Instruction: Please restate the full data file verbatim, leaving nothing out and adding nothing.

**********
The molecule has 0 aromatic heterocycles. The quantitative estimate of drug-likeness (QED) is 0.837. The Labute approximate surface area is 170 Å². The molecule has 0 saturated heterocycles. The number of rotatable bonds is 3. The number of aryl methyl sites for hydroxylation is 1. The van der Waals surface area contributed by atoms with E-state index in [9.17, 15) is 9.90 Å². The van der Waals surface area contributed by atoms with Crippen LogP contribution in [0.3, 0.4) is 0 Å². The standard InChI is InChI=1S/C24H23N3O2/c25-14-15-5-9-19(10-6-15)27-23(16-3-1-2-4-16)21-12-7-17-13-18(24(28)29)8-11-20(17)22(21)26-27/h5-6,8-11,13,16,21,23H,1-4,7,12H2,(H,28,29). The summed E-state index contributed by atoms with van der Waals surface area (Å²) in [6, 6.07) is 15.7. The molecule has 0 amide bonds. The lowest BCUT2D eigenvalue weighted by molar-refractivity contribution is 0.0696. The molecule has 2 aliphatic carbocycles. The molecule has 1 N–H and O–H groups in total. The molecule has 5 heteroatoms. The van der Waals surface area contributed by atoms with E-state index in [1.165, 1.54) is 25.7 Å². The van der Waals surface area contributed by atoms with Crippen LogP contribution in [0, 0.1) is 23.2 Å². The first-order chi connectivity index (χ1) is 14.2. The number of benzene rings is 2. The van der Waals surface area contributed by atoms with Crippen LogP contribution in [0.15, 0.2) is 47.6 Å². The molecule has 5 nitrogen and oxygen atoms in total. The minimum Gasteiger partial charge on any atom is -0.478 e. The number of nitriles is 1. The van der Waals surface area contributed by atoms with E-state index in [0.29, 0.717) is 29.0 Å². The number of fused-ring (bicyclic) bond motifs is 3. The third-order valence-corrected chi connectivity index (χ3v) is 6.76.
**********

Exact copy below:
The molecule has 0 aromatic heterocycles. The quantitative estimate of drug-likeness (QED) is 0.837. The Labute approximate surface area is 170 Å². The molecule has 0 saturated heterocycles. The number of rotatable bonds is 3. The number of aryl methyl sites for hydroxylation is 1. The van der Waals surface area contributed by atoms with E-state index in [9.17, 15) is 9.90 Å². The van der Waals surface area contributed by atoms with Crippen LogP contribution in [0.3, 0.4) is 0 Å². The standard InChI is InChI=1S/C24H23N3O2/c25-14-15-5-9-19(10-6-15)27-23(16-3-1-2-4-16)21-12-7-17-13-18(24(28)29)8-11-20(17)22(21)26-27/h5-6,8-11,13,16,21,23H,1-4,7,12H2,(H,28,29). The summed E-state index contributed by atoms with van der Waals surface area (Å²) in [6, 6.07) is 15.7. The molecule has 0 amide bonds. The lowest BCUT2D eigenvalue weighted by molar-refractivity contribution is 0.0696. The molecule has 2 aliphatic carbocycles. The molecule has 1 N–H and O–H groups in total. The molecule has 5 heteroatoms. The van der Waals surface area contributed by atoms with E-state index in [1.165, 1.54) is 25.7 Å². The van der Waals surface area contributed by atoms with Crippen LogP contribution in [0, 0.1) is 23.2 Å². The first-order chi connectivity index (χ1) is 14.2. The number of benzene rings is 2. The van der Waals surface area contributed by atoms with Crippen LogP contribution in [0.15, 0.2) is 47.6 Å². The molecule has 5 nitrogen and oxygen atoms in total. The minimum Gasteiger partial charge on any atom is -0.478 e. The number of nitriles is 1. The van der Waals surface area contributed by atoms with E-state index in [0.29, 0.717) is 29.0 Å². The number of fused-ring (bicyclic) bond motifs is 3. The third-order valence-corrected chi connectivity index (χ3v) is 6.76.